“Huh? What? Uh, no” she responds.

So I tell her.  I share I have a daughter, surrendered to adoption when I was 18 after a five month stay in a maternity home located one thousand miles away from my family and support system. I tell her my agency was a baby broker that coerced mothers, lied to them, made promises and then sold the children to families who had money. I tell her I am an activist in the adoption field and that I support adoption only as a last resort and even then I believe all ties to the family of origin, medical history, etc. should be maintained. I tell her my husband and I are in the process of forming a not for profit foundation that will provide education scholarships to single moms struggling to parent and finish their education.

At this point, I realize I am rambling and vacillating between the 18 year traumatized pissed off mother and my present day self.  My voice is either shaky and on the verge of tears in one breath or firm and resolute in the next.  My cochlea must have fixed itself for now I hear not only her, but my own voice and it sounds, well, a bit scary.

Manager Professional Suz enters the room.

I try to bring it back to her request. I tell her we value her (we/I do) and that I will consider her request and share it with my boss as well. She is very appreciative and continues to go on a bit more about “the situation”.  I share a bit more including telling her to question everything the agency tells her, Utah is a major red flag, and that she should get all the medical history possible, names, etc.

She responds by stating the agency is very ethical, this mothers situation is not like mine was (she said this with a bit of a defensive tone to her voice), it’s legit, necessary, the right thing, etc.  At this point, I note that sweet sugary smell of Kool-Aid dust that wafts up into your nose when you are making, or exposed to the making, of Kool-Aid.   The suggestion that my situation is not like this one and that somehow I am unique or different or whatever has angered me (and invalidated me, thank you very much).  I realize it is time to wrap up the conversation. I let her know I will get back to her, reiterate my sincere belief and liking of her as a person and a professional and we leave.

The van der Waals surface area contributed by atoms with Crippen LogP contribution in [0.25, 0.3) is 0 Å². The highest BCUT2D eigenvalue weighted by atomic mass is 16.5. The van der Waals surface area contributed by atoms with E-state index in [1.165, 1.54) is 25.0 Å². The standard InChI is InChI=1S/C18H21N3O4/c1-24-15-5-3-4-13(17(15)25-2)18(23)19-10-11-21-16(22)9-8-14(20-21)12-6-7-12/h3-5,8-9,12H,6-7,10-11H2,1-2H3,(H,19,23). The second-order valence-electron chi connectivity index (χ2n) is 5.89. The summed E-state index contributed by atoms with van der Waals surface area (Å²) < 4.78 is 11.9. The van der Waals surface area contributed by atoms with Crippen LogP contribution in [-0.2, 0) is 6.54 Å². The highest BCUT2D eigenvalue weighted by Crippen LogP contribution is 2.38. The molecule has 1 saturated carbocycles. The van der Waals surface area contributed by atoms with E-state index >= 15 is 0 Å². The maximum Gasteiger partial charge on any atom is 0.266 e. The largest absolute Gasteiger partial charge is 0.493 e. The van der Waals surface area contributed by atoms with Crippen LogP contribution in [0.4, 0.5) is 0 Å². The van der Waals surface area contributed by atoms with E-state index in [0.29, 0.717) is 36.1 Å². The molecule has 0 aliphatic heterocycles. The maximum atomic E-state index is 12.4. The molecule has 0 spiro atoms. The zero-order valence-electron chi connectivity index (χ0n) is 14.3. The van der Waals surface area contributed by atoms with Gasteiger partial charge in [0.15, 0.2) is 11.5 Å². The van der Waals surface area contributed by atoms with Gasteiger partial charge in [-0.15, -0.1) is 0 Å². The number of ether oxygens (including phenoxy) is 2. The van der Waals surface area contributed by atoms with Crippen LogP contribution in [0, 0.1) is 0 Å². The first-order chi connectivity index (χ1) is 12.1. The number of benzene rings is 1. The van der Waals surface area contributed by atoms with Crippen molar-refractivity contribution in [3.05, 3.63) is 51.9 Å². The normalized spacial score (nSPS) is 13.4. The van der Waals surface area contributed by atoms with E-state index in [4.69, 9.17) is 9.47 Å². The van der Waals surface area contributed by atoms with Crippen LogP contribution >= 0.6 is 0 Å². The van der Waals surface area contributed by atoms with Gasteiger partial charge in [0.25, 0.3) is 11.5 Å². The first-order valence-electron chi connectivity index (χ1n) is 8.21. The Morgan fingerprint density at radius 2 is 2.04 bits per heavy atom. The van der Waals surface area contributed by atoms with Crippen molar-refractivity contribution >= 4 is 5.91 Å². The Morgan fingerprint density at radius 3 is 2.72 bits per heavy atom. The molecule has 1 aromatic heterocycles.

She returns to her desk and I go to the ladies room and cry.

Adoption at work is not something I have prepared myself for.

Knowing that in a few weeks another baby girl will lose her mama and suffer a primal wound makes me sad.

Knowing that my friend, a woman I respect and admire, has sipped the Kool-Aid and may be in the process of being duped by a Utah adoption agency makes me angry.

The pressure to be the professional non traumatized “birth-mother” overwhelms me. If I could leave the office I would but it is not an option.  I return to my desk and immediately turn to my Facebook (thank goodness I work in ebusiness and we have access from work) and I vent to my private adoption list on my Facebook (you guys know who you are, thank you for being there).


I spoke briefly to my staff member today. Let her know my boss and I support her request and that we will look for a temporary staff member during her leave. I will also look at our current resource plan and see if I can adjust things amongst the other team members. She is appreciative.

I said nothing else about adoption.  I want to but I am still formulating my thoughts. I don’t want to come across as this AntiAdoptoNazi. I do respect and want to retain this person on my team. But how do I help her, help me, help that baby girl?  What do I share? How do I do it effectively and gently?

A few of my friends on Facebook recommended a few books for me to share with her. I ask you now, dear readers, what would you recommend I share with a PAP (or not)? If you were in my shoes, what would you do?

Please note it is highly probable she has, or soon will, google me and find this blog, so, feel free to write your response not necessarily to me, but to her.

Artwork Credit: Julie Rist